We’ve written about moving averages hundreds of times here at TradeStation as well as for Barron’s, and for most of the years we’ve been running an “Ask and Answer” site called Tradestates, we’ve heard this question asked by thousands or more “new members” who just want to get a head start on trading and to be aware of what the market is doing and not doing at any given moment. The common sentiment among new traders is to “follow the trend” – but is this right? A chart like the one shown below is a clear case of looking at a market up until its “top move.” The chart is a moving average for the S&P/TSX composite index, which is the market traded at that moment. This chart illustrates the fact that there are multiple “top moves” in the stock market at any given time.
The chart above also helps to illustrate how moving averages work. By looking at the market as a whole you don’t know which move is going to be “good” for a stock or when it will occur. So, instead, traders use a tool called moving averages to keep track of what’s going on with stocks at any particular moment in time.
Moving averages are just one kind of charting tool. The other kind of charting tool is known as momentum.
Movement of an Individual Stock Or a Mutual Fund
As we discussed a few weeks ago, a stock or mutual fund that is out of favor can be seen moving higher and lower in a moving average, which is a statistical trend. When the momentum gauge goes up, traders can make money by buying the stock when it is up and selling it when it is down. Momentum is one of the tools available to help investors identify trends when they are not sure which direction to take. The chart shown below is a momentum chart for Gannett, an American newspaper group. If you watch it closely you will notice that when the momentum gauge begins to move up it is higher than it has been before. In fact, the chart indicates a new all-time high has been reached. It is important to recognize that momentum is not just a matter of being in a good (or bad) stock; it is also a matter of knowing which stocks are on edge. You can also use momentum to help you identify which direction to sell a stock in.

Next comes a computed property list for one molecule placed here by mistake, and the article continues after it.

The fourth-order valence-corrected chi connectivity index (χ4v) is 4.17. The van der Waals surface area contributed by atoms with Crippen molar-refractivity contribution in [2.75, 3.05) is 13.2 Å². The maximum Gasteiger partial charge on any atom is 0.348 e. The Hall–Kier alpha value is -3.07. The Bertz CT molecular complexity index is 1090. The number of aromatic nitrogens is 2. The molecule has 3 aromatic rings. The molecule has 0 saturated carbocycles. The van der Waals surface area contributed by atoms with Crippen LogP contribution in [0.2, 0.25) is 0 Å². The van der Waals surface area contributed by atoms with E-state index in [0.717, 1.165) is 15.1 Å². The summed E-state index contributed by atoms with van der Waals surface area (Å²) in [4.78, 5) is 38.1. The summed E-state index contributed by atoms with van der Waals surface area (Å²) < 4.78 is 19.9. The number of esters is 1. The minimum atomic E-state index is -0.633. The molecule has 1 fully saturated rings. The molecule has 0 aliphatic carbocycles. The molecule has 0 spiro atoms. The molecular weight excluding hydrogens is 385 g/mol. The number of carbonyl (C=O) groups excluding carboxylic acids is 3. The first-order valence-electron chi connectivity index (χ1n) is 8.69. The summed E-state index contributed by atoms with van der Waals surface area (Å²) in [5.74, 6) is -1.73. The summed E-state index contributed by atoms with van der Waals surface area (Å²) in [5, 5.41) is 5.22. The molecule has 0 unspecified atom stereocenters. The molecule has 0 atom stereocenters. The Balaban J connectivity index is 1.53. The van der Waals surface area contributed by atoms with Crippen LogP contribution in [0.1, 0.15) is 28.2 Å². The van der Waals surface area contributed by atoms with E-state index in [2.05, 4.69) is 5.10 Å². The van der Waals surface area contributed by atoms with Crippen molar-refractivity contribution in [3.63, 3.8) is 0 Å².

What about the momentum chart that shows just how volatile an index is? The chart showing the S&P/TSX composite is
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